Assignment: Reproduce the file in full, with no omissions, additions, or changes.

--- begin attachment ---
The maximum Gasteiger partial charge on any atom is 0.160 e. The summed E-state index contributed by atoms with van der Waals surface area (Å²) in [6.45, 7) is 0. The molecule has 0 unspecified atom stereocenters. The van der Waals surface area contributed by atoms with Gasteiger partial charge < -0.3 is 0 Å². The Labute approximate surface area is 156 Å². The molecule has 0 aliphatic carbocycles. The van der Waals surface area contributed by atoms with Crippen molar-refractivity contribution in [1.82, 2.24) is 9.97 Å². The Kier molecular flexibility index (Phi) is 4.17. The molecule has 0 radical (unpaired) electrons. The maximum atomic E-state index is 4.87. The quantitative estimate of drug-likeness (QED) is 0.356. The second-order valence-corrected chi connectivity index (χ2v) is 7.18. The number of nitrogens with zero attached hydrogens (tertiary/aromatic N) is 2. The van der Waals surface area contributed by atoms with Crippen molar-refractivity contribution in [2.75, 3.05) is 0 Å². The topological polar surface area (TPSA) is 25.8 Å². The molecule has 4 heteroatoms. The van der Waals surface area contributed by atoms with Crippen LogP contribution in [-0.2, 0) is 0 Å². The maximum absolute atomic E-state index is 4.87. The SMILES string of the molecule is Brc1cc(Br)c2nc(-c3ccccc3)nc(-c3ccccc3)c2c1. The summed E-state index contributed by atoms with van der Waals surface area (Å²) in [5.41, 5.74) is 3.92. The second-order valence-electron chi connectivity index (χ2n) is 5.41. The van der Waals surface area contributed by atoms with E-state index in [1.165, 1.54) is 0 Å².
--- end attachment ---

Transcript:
The maximum Gasteiger partial charge on any atom is 0.160 e. The summed E-state index contributed by atoms with van der Waals surface area (Å²) in [6.45, 7) is 0. The molecule has 0 unspecified atom stereocenters. The van der Waals surface area contributed by atoms with Gasteiger partial charge < -0.3 is 0 Å². The Labute approximate surface area is 156 Å². The molecule has 0 aliphatic carbocycles. The van der Waals surface area contributed by atoms with Crippen molar-refractivity contribution in [1.82, 2.24) is 9.97 Å². The Kier molecular flexibility index (Phi) is 4.17. The molecule has 0 radical (unpaired) electrons. The maximum atomic E-state index is 4.87. The quantitative estimate of drug-likeness (QED) is 0.356. The second-order valence-corrected chi connectivity index (χ2v) is 7.18. The number of nitrogens with zero attached hydrogens (tertiary/aromatic N) is 2. The van der Waals surface area contributed by atoms with Crippen molar-refractivity contribution in [2.75, 3.05) is 0 Å². The topological polar surface area (TPSA) is 25.8 Å². The molecule has 4 heteroatoms. The van der Waals surface area contributed by atoms with Crippen LogP contribution in [-0.2, 0) is 0 Å². The maximum absolute atomic E-state index is 4.87. The SMILES string of the molecule is Brc1cc(Br)c2nc(-c3ccccc3)nc(-c3ccccc3)c2c1. The summed E-state index contributed by atoms with van der Waals surface area (Å²) in [5.41, 5.74) is 3.92. The second-order valence-electron chi connectivity index (χ2n) is 5.41. The van der Waals surface area contributed by atoms with E-state index in [1.165, 1.54) is 0 Å².